It reminds me a bit of a seen in The Avengers when they ask Bruce Banner what his secret is and he says that “he is always angry.” I get it. I know it. I am too, but the exercise keeps my pulse at a rate that makes the docs happy.
But there is a part and a piece that says it is a foolish game. Let your ego rest. Say sorry and acknowledge that it can’t all be done and what can be done will but only given time.
In July it will be eight years since dad’s heart surgery. He is healthy but only in a relative sense. He hasn’t ever been quite the same. Some changes would be normal for man just shy of 70 but not all. And what concerns me is that he has slipped up and is doing a lousy job of taking care of himself.
But I know what can happen so I sit him down and tell him that I remember what it was like to see him on the verge of death. I tell him that his grandchildren deserve better and that my mother deserves to have him around. I tell him that I expect him to be around and that after more than 40 years of training he has learned a few things.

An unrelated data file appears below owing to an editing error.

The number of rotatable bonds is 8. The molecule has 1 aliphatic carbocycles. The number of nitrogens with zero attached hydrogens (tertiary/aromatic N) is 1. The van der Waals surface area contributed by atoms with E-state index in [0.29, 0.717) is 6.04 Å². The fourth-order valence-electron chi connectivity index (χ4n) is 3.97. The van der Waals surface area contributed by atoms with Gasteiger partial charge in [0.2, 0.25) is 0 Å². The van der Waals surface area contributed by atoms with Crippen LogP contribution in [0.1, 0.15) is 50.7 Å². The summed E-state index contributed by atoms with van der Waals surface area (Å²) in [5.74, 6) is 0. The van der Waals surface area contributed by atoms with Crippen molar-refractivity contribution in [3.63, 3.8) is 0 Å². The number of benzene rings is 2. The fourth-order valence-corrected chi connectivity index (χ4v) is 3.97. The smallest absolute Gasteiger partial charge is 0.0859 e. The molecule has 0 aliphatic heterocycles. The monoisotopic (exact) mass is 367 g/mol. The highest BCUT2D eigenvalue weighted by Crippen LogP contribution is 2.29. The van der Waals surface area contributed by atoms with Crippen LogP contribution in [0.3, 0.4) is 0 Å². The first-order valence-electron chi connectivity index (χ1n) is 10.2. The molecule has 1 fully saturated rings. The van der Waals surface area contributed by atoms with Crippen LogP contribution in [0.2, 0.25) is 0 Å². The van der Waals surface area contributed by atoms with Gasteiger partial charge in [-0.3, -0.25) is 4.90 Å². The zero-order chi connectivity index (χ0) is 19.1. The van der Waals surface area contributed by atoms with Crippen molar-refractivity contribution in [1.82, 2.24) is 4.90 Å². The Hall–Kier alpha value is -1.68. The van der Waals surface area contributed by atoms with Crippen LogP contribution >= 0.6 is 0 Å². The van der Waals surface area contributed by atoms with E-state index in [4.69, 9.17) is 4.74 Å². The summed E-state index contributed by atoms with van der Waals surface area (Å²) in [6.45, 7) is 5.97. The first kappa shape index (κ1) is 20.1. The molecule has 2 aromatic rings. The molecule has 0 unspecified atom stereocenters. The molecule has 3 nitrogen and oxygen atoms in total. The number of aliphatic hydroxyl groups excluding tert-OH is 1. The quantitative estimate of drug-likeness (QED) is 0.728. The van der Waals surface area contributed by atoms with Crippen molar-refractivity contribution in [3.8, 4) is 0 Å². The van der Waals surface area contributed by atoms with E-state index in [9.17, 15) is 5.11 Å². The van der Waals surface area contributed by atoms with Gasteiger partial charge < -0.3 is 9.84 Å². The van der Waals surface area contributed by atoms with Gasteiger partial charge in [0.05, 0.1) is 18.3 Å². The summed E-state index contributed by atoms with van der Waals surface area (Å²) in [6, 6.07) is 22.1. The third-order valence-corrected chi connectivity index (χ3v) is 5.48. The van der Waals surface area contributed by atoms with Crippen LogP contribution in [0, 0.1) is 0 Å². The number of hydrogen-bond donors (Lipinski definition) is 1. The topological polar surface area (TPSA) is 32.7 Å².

He promises to do better but I am not satisfied. I don’t ride him about it because I can’t make him do better. I can’t make him change and I don’t want him to to tune me out. But I look at him and wonder. The docs told us that he should have died. They said that my grandfather, his father should have died earlier than he did. They tell dad that he and grandpa are proof that force of will and the desire to live can have a positive impact upon how long we live.
Do What You Were Born To Do
My son asks me what I was born to do and I tell him that it was to be his father. He gets distracted by school stuff so our conversation takes a different tack. That night I lie in bed and think about it and wonder if it is one thing or a series of things that we are born to do.
I stare out at the dark ceiling and decide that I have to write. I have to figure out how to make enough from it to make it what I do. I think about dad and tell myself that I need to hold myself to similar standards. I am not in horrible shape but it could be better.
I need to figure it out. I work on it. I look for more opportunities. More nights pass and I stare at the ceiling again. Some times I feel like I can’t do anything else any more and sometimes I feel a sense of calm and purpose that I haven’t had in years. I’ll get there. I’ll do what I was born to do.